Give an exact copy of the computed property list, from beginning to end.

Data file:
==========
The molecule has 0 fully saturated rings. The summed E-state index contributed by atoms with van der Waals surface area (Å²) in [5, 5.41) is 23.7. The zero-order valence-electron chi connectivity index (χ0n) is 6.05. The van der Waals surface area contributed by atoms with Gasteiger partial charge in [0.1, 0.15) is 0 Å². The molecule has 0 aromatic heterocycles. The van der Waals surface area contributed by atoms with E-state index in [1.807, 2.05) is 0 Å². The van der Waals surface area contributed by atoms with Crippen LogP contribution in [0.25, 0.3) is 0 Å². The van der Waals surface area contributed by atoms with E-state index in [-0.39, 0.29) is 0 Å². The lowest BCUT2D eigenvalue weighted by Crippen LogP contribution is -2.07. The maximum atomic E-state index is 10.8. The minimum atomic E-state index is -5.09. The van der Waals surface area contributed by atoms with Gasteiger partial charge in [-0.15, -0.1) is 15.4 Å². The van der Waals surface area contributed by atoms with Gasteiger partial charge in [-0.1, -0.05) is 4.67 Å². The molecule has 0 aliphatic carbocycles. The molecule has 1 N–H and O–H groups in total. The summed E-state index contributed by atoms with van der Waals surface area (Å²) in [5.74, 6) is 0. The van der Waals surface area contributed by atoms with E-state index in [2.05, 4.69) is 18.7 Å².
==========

The molecule has 0 fully saturated rings. The summed E-state index contributed by atoms with van der Waals surface area (Å²) in [5, 5.41) is 23.7. The zero-order valence-electron chi connectivity index (χ0n) is 6.05. The van der Waals surface area contributed by atoms with Gasteiger partial charge in [0.1, 0.15) is 0 Å². The molecule has 0 aromatic heterocycles. The van der Waals surface area contributed by atoms with E-state index in [1.807, 2.05) is 0 Å². The van der Waals surface area contributed by atoms with Crippen LogP contribution in [0.25, 0.3) is 0 Å². The van der Waals surface area contributed by atoms with E-state index in [-0.39, 0.29) is 0 Å². The lowest BCUT2D eigenvalue weighted by Crippen LogP contribution is -2.07. The maximum atomic E-state index is 10.8. The minimum atomic E-state index is -5.09. The van der Waals surface area contributed by atoms with Gasteiger partial charge in [-0.15, -0.1) is 15.4 Å². The van der Waals surface area contributed by atoms with Gasteiger partial charge in [-0.1, -0.05) is 4.67 Å². The molecule has 0 aliphatic carbocycles. The molecule has 1 N–H and O–H groups in total. The summed E-state index contributed by atoms with van der Waals surface area (Å²) in [5.74, 6) is 0. The van der Waals surface area contributed by atoms with E-state index in [2.05, 4.69) is 18.7 Å².